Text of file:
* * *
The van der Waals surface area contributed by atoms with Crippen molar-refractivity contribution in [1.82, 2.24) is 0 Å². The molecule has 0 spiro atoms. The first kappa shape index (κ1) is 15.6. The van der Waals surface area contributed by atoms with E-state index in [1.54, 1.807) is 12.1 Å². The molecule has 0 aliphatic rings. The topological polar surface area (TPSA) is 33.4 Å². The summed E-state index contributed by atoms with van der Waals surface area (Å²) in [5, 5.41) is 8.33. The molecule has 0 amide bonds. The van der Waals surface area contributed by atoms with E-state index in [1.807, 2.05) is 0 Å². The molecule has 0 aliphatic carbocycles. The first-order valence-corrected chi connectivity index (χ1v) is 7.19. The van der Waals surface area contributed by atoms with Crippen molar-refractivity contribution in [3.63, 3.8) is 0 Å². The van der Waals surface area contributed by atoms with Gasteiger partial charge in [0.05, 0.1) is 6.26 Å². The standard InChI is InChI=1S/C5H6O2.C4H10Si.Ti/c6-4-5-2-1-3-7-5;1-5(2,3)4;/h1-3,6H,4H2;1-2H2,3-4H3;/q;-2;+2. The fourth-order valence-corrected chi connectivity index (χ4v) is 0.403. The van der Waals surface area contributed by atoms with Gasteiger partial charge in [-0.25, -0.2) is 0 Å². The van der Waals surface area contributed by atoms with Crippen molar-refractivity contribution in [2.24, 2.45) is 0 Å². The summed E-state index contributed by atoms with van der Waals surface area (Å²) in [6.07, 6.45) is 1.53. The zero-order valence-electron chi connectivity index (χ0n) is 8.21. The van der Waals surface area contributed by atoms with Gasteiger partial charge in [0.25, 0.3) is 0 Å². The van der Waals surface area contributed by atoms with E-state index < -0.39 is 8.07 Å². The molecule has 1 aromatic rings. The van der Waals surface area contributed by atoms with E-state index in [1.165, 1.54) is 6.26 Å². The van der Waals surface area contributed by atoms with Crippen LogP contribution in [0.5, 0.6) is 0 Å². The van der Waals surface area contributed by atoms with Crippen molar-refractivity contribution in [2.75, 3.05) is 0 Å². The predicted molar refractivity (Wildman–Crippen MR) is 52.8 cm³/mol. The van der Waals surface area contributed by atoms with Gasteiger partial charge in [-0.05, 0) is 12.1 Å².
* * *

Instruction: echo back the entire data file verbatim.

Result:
The van der Waals surface area contributed by atoms with Crippen molar-refractivity contribution in [1.82, 2.24) is 0 Å². The molecule has 0 spiro atoms. The first kappa shape index (κ1) is 15.6. The van der Waals surface area contributed by atoms with E-state index in [1.54, 1.807) is 12.1 Å². The molecule has 0 aliphatic rings. The topological polar surface area (TPSA) is 33.4 Å². The summed E-state index contributed by atoms with van der Waals surface area (Å²) in [5, 5.41) is 8.33. The molecule has 0 amide bonds. The van der Waals surface area contributed by atoms with E-state index in [1.807, 2.05) is 0 Å². The molecule has 0 aliphatic carbocycles. The first-order valence-corrected chi connectivity index (χ1v) is 7.19. The van der Waals surface area contributed by atoms with Crippen molar-refractivity contribution in [3.63, 3.8) is 0 Å². The van der Waals surface area contributed by atoms with Gasteiger partial charge in [0.05, 0.1) is 6.26 Å². The standard InChI is InChI=1S/C5H6O2.C4H10Si.Ti/c6-4-5-2-1-3-7-5;1-5(2,3)4;/h1-3,6H,4H2;1-2H2,3-4H3;/q;-2;+2. The fourth-order valence-corrected chi connectivity index (χ4v) is 0.403. The van der Waals surface area contributed by atoms with Gasteiger partial charge in [-0.25, -0.2) is 0 Å². The van der Waals surface area contributed by atoms with Crippen molar-refractivity contribution in [2.24, 2.45) is 0 Å². The summed E-state index contributed by atoms with van der Waals surface area (Å²) in [6.07, 6.45) is 1.53. The zero-order valence-electron chi connectivity index (χ0n) is 8.21. The van der Waals surface area contributed by atoms with Gasteiger partial charge in [0.25, 0.3) is 0 Å². The van der Waals surface area contributed by atoms with E-state index < -0.39 is 8.07 Å². The molecule has 1 aromatic rings. The van der Waals surface area contributed by atoms with E-state index in [1.165, 1.54) is 6.26 Å². The van der Waals surface area contributed by atoms with Crippen LogP contribution in [0.5, 0.6) is 0 Å². The van der Waals surface area contributed by atoms with Crippen molar-refractivity contribution in [2.75, 3.05) is 0 Å². The predicted molar refractivity (Wildman–Crippen MR) is 52.8 cm³/mol. The van der Waals surface area contributed by atoms with Gasteiger partial charge in [-0.05, 0) is 12.1 Å².